Says Noemi Weis, President of Filmblanc: "Deepa Mehta is a master of the exposé. As a documentary director, she has elevated the issue of domestic violence in such a way that we can no ... See full summary »
It's 1947 and the borderlines between India and Pakistan are being drawn. A young girl bears witnesses to tragedy as her ayah is caught between the love of two men and the rising tide of political and religious violence.
23-year-old Nikhil comes to Canada from India to find his fortune and is convinced by his uncle to work as a companion and care-giver to Sam, an elderly Jewish man. An unlikely friendship ensues, which gives both men new insight into life.
Ashok runs a family business that sells takeout food that also has a video rental store at the side. Ashok's extended family includes his wife Radha, his brother Jatin, their ailing mother ... See full summary »
According to the "Sri Lanka Mirror," filming shut down for four days in March as the Iranian Embassy in Colombo objected to author Salman Rushdie's participation. Filming resumed after director Deepa Mehta met with Sri Lanka President, Mahinda Rajapaksa. He, in turn, then spoke with the Iranian Embassy. See more »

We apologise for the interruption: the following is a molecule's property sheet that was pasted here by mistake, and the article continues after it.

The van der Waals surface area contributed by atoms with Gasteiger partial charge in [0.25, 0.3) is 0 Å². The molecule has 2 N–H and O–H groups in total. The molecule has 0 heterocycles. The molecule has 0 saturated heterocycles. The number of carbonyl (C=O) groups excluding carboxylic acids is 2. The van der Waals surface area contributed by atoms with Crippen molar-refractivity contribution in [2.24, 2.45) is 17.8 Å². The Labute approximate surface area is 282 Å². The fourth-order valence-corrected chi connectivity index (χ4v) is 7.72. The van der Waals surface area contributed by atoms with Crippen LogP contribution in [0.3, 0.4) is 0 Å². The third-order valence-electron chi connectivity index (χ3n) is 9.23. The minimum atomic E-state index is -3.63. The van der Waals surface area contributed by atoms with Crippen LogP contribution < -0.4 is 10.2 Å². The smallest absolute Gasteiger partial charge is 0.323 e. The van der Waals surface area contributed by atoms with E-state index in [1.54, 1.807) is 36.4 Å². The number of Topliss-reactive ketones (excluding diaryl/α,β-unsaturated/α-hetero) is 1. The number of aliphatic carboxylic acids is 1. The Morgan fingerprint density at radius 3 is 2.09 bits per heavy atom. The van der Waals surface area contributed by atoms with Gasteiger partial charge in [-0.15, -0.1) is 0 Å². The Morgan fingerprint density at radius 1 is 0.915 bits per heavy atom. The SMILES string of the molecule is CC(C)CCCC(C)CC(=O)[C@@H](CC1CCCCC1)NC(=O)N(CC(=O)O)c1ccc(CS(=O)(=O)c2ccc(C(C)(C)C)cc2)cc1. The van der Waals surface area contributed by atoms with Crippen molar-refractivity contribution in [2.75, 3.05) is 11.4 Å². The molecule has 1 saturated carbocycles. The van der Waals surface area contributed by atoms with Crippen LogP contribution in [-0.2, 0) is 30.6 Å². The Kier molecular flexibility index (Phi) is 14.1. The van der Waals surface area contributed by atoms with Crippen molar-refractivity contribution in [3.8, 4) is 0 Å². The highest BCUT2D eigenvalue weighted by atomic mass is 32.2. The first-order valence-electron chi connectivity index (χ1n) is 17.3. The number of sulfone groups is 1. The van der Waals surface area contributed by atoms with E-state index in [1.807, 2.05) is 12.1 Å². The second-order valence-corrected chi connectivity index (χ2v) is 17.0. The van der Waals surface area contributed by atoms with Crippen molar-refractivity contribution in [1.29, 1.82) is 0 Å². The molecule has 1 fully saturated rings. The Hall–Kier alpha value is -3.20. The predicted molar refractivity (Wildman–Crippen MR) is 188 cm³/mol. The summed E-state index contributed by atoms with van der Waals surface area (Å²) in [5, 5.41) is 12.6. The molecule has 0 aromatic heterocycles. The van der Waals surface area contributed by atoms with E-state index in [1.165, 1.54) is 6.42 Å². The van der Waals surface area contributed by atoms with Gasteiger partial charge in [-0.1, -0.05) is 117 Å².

The train leaving for Mumbai from Agra in 1942 has modern compartments. See more »
Bindiya Chamke Gi
Written by Laxmikant Pyarelal
Performed by Sri Lanka Police Band and Police Park Colombo 5 See more »
After reading the novel more than once I thought that this (much anticipated) film was pure perfection. The characters were brilliantly cast - no one was 'glamourised' unnecessarily as in a lot of films. The scenery and cinematography were spectacular and the soundtrack was also beautiful. The film explores the human condition and the ideology that it is not what you are born but how you are then made that is most important. It is a really magical film and I particularly liked how the theme/idea of magical realism was approached - the idiosyncrasies of belief in different people/cultures. I would recommend this film although I would say that reading the novel is also a must. It (obviously) covers events in a lot more detail and adds a perfect backdrop of knowledge (of characters and characteristics) to the film. I cannot wait for the next Salman Rushdie movie...I'm hoping for Shalimar the Clown or The Ground Beneath her Feet (if you're reading Salman!)
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